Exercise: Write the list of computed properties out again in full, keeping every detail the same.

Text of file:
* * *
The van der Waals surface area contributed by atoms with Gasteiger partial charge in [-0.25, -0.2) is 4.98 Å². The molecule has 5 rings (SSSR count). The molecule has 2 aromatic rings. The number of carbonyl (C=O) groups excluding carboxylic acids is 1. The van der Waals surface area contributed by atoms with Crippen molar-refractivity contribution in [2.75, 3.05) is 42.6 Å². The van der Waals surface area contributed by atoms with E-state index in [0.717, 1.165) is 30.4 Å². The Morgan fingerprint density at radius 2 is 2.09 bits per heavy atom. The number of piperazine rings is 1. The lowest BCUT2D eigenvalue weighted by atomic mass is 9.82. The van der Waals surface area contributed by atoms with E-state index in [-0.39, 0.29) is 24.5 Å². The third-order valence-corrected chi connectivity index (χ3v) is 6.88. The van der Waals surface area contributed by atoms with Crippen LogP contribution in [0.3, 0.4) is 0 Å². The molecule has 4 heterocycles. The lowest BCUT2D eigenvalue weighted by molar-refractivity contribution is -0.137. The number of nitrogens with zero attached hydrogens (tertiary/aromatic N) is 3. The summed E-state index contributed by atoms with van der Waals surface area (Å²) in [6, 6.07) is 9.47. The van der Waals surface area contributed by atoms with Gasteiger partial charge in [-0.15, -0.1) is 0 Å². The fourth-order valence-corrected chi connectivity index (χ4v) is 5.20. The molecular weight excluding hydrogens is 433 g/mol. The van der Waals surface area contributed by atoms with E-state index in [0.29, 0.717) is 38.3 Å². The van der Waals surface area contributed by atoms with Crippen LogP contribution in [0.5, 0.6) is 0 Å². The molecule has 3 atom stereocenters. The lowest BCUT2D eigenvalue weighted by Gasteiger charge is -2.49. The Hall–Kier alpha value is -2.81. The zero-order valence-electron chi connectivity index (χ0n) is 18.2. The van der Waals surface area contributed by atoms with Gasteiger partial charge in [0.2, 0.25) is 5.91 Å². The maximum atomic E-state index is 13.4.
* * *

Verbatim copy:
The van der Waals surface area contributed by atoms with Gasteiger partial charge in [-0.25, -0.2) is 4.98 Å². The molecule has 5 rings (SSSR count). The molecule has 2 aromatic rings. The number of carbonyl (C=O) groups excluding carboxylic acids is 1. The van der Waals surface area contributed by atoms with Crippen molar-refractivity contribution in [2.75, 3.05) is 42.6 Å². The van der Waals surface area contributed by atoms with E-state index in [0.717, 1.165) is 30.4 Å². The Morgan fingerprint density at radius 2 is 2.09 bits per heavy atom. The number of piperazine rings is 1. The lowest BCUT2D eigenvalue weighted by atomic mass is 9.82. The van der Waals surface area contributed by atoms with E-state index in [-0.39, 0.29) is 24.5 Å². The third-order valence-corrected chi connectivity index (χ3v) is 6.88. The van der Waals surface area contributed by atoms with Crippen LogP contribution in [0.3, 0.4) is 0 Å². The molecule has 4 heterocycles. The lowest BCUT2D eigenvalue weighted by molar-refractivity contribution is -0.137. The number of nitrogens with zero attached hydrogens (tertiary/aromatic N) is 3. The summed E-state index contributed by atoms with van der Waals surface area (Å²) in [6, 6.07) is 9.47. The van der Waals surface area contributed by atoms with Gasteiger partial charge in [-0.15, -0.1) is 0 Å². The fourth-order valence-corrected chi connectivity index (χ4v) is 5.20. The molecular weight excluding hydrogens is 433 g/mol. The van der Waals surface area contributed by atoms with E-state index in [0.29, 0.717) is 38.3 Å². The van der Waals surface area contributed by atoms with Crippen LogP contribution in [0.5, 0.6) is 0 Å². The molecule has 3 atom stereocenters. The lowest BCUT2D eigenvalue weighted by Gasteiger charge is -2.49. The Hall–Kier alpha value is -2.81. The zero-order valence-electron chi connectivity index (χ0n) is 18.2. The van der Waals surface area contributed by atoms with Gasteiger partial charge in [0.2, 0.25) is 5.91 Å². The maximum atomic E-state index is 13.4.